St. Charles County officials expect to have its 911 emergency response system, which replaces aging equipment and improves capabilities, up and running in October.
But the bill for those improvements is already coming due for county municipalities now considering intergovernmental agreements that spell out how much they will pay for the new 911 system. Until now, municipalities have not had to pay for local dispatching.
The city of St. Charles is expected to have the highest fees over the seven years that the new system will operate. That municipality is expected to pay $547,095.09, followed by O’Fallon at $381,909.07, Wentzville at $379,555.24, St. Peters at $297,722.50 and Lake Saint Louis at $198,113.25. County officials said St. Charles will require more dispatchers and equipment updates.
For some cities, the additional costs will have to be built into their annual budgets. Lake Saint Louis City Administrator Paul Markworth, for example, said the cost of 911 support will add about $30,000 to the city’s annual budget.
Last October, the County Council approved a $3.5 million bid from Emergency CallWorks Inc., of Birmingham, Alabama, to build, deploy and operate the new system. The system was to be operational this spring but problems have delayed its implementation until October.
The county currently has two separate systems – one serving the city of St. Charles, and the other serving the county police department (former sheriff’s department), department of dispatch and alarm, and the cities of St. Peters, O’Fallon, Lake Saint Louis and Wentzville.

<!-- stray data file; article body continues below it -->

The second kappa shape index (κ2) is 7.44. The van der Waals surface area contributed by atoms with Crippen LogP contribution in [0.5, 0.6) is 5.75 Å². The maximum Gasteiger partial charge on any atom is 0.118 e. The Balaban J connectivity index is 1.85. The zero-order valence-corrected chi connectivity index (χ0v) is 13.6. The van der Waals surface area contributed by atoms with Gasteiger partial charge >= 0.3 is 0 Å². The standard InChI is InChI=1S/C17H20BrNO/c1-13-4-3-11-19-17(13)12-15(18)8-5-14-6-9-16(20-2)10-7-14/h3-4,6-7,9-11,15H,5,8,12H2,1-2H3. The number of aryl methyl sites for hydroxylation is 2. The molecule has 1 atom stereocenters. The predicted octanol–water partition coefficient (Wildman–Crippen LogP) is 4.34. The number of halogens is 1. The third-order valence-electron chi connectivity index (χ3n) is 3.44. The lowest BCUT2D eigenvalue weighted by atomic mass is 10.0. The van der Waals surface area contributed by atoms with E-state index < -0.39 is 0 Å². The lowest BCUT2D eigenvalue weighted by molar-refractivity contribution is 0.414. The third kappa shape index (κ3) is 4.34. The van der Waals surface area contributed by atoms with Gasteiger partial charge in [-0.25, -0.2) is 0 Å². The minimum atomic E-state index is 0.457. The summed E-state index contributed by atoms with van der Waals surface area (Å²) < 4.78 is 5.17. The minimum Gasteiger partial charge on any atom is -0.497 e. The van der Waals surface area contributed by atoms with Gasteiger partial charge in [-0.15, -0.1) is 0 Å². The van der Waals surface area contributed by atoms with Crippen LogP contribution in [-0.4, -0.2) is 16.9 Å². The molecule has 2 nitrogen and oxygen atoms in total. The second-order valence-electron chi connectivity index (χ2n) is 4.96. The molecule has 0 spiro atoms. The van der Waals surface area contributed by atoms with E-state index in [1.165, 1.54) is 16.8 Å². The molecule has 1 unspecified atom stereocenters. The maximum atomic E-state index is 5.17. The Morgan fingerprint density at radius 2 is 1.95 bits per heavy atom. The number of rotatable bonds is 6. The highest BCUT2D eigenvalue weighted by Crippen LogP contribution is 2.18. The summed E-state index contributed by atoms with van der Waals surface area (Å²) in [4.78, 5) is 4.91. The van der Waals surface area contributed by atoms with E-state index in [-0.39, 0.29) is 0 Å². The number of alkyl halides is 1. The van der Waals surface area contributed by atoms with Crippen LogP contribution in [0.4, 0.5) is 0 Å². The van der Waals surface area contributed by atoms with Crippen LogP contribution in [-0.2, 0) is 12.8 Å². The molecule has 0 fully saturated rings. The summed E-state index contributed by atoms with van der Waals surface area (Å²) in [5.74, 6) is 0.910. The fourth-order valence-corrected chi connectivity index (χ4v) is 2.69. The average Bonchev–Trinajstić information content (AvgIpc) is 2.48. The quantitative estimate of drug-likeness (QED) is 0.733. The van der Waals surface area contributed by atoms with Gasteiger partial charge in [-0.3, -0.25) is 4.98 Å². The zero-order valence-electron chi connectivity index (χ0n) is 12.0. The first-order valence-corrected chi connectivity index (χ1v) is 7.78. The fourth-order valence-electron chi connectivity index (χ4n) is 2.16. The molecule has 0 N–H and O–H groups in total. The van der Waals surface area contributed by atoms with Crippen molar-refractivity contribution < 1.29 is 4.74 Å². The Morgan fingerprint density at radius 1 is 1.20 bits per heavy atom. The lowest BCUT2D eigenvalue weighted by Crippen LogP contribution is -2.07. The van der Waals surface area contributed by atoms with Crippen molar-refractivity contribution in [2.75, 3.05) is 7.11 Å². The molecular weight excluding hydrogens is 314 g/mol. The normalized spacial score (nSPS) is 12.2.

The new system will create a single system for law enforcement, fire, ambulance and public works communications and help eliminate gaps in service. New software will allow use of new technology, including video and electronic (text) messaging. However, the new system is expensive and cannot be wholly supported by the present 2-percent tariff on local service rates for land-based telephones. That tariff was approved by county voters in 1984. In 2005 and 2014, the county loaned money from its capital improvement fund to maintain the current system as land line revenue decreased. To increase revenue, the state legislature could provide authority to charge cellphone operators a fee; however, that has not happened.
Currently, individual 911 calls are routed to specific jurisdictions or public safety answering points (PSAPS) depending on the call’s location. PSAPs then dispatch emergency providers.
The county has seven PSAPs – St. Charles, O’Fallon, St. Peters and Wentzville police departments, as well as the county’s Dispatch and Alarm Agency, the county Police Department and the county’s Emergency Management Agency. Some individual cities representing those PSAPs have said they want to retain their ability to dispatch 911 calls, saying they can do it faster and more efficiently than having one dispatching agency – and theoretically those municipalities could opt out by failing to sign the intergovernmental agreements in question.